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Microsoft joins Open Invention Network for Linux patents 

Microsoft appears to have made peace with open source software (OSS) after this week joining the Open Invention Network (OIN), a shared “defensive patent pool” with the mission to protect Linux.  

Since its launch in 2005, the OIN has amassed more than 2,650 members, including numerous Fortune 500 companies and Microsoft’s competitors such as IBM and Google. 

By joining OIN, Microsoft agrees to cross-licensing of Linux patents on a royalty-free basis with other members. Patents can also be licensed on this basis to any organisation that commits to not asserting its patents against Linux. 

Linux, and other OSS software, is made collaboratively by developers globally and costs nothing, unlike Microsoft’s proprietary software. 

“Now, as we join OIN, we believe Microsoft will be able to do more than ever to help protect Linux and other important open source workloads from patent assertions. We bring a valuable and deep portfolio of over 60,000 issued patents to OIN,” said Erich Andersen, corporate vice president and chief IP counsel at Microsoft, in a blog post. 

The move should put an end to any lawsuits between Microsoft and those using Linux or other OSS software. 

In the early 2000s, former Microsoft CEO Steve Ballmer called Linux a “cancer that attaches itself in an IP sense to everything it touches”. 

But since then, Microsoft and its former CEO seem to have come around. 

In 2016, Reuters reported that Ballmer said his position on Linux was right for the time, but the threat from Linux was now “in the rearview mirror”.

“The company made a ton of money by fighting that battle very well,” he said, adding that “it’s been incredibly important to the company’s revenue stream” to maintain its position with its own Windows operating system.

Keith Bergelt, CEO of OIN, said: “Through its participation in OIN, Microsoft is explicitly acknowledging the importance of open source software to its future growth.”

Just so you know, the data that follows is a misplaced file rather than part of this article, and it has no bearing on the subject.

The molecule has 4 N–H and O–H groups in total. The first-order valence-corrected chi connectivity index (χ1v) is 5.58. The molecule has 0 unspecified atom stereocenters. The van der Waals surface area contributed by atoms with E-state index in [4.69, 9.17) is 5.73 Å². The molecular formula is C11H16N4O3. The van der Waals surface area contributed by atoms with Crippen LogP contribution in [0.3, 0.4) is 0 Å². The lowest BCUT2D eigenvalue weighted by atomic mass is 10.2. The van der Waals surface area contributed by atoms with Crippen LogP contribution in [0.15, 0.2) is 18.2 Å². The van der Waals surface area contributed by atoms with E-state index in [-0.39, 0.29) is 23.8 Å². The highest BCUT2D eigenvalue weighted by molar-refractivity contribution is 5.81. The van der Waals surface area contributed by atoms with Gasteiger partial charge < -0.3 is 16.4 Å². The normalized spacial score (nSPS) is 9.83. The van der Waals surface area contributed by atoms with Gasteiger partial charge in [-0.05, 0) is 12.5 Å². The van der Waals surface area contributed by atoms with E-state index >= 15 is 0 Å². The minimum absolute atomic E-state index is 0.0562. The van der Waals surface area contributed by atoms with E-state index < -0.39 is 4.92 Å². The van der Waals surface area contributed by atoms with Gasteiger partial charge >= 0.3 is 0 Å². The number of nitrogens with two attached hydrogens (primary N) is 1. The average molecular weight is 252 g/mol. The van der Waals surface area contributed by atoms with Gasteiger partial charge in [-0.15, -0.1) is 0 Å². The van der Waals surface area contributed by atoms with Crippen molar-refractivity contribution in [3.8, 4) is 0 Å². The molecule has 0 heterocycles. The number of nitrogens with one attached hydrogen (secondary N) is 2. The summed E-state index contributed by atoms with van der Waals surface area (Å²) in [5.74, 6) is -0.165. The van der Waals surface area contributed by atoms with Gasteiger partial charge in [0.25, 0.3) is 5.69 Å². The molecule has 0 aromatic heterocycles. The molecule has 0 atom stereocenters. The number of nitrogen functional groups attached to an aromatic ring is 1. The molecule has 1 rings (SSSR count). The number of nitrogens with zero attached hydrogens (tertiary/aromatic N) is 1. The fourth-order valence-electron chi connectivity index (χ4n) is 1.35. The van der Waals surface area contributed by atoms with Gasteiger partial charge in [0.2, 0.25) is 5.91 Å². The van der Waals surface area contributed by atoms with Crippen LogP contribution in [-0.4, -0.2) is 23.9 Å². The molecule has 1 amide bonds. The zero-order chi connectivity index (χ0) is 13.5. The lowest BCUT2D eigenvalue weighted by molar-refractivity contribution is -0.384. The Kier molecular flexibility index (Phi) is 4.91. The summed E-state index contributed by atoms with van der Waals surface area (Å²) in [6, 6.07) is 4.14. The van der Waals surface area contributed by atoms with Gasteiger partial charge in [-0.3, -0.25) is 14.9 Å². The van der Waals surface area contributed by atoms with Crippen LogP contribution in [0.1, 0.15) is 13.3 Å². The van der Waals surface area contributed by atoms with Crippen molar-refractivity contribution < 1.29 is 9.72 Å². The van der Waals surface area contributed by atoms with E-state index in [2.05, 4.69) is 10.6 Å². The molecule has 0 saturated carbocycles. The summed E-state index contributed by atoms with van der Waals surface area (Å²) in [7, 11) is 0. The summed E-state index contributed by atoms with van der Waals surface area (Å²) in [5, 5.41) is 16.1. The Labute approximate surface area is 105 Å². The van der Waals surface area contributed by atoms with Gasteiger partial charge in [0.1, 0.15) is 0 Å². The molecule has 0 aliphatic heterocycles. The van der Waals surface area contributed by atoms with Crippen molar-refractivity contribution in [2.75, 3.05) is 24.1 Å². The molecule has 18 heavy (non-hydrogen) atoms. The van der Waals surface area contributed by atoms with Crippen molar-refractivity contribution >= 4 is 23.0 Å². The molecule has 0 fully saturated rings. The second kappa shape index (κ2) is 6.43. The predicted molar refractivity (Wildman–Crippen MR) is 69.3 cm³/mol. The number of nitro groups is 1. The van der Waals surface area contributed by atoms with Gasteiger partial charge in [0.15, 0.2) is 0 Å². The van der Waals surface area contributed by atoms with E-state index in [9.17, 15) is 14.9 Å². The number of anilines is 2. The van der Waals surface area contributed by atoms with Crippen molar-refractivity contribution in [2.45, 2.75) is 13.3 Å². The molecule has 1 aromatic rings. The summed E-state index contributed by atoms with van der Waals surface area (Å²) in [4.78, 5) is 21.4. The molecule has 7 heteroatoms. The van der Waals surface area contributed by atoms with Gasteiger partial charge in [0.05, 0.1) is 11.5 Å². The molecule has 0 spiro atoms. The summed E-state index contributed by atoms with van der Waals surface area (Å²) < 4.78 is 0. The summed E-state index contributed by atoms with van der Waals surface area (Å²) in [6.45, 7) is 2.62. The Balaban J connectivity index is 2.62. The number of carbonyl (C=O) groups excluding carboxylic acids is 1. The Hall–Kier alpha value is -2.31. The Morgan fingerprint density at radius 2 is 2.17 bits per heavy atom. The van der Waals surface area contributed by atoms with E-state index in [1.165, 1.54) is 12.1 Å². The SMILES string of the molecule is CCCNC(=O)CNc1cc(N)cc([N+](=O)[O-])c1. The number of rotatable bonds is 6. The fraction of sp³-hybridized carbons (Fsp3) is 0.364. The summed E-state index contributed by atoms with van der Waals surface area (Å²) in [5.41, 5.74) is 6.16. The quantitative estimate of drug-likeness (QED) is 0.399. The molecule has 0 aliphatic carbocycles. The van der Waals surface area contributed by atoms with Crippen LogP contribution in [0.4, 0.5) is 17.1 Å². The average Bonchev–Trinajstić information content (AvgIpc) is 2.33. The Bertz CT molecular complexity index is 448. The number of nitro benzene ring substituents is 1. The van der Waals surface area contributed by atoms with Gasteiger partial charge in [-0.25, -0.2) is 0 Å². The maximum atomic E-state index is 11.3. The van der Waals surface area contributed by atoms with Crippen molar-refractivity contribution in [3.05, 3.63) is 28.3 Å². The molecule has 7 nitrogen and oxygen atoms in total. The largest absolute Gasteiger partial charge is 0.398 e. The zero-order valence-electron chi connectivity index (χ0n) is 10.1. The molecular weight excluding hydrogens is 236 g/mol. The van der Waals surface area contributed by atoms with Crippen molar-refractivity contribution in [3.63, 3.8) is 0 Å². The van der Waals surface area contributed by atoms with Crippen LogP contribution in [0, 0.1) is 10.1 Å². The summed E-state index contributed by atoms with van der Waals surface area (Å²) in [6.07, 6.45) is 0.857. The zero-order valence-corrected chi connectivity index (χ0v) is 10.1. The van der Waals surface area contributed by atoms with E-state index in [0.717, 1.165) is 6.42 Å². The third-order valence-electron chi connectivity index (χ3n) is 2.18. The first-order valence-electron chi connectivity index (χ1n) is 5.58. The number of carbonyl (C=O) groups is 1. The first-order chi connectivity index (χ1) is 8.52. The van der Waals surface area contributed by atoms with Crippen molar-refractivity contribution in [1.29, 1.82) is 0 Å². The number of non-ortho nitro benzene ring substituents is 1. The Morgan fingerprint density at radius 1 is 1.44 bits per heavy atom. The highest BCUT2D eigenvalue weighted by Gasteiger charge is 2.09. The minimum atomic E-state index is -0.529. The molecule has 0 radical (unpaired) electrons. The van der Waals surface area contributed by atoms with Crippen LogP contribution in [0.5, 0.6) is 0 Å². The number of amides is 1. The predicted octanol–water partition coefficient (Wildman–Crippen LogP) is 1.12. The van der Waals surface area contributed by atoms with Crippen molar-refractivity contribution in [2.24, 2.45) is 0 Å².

He added that Microsoft’s participation “unequivocally signals for all companies who are using OSS but have yet to join OIN that the litmus test for authentic behaviour in the OSS community includes OIN participation”.

For Andersen, open source is a key innovation engine and the company has been increasing its involvement in, and contribution to, the open source community over the past several years. 

“We believe the protection OIN offers the open source community helps increase global contributions to and adoption of open source technologies. We are honoured to stand with OIN as an active participant in its programme to protect against patent aggression in core Linux and other important OSS technologies,” he added. 

Jenny Pierce, a partner at Charles Russell Speechlys’ London office, said that “freedom to operate has always been extremely important—rather more so than patent protection in many cases”.  

She added: “Patent pools have existed for a very long time, but in recent years they have become far more transparent and this is just one example.”

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Microsoft, Open Invention Network, open source software, technology, patents, innovation, OSS, Linux


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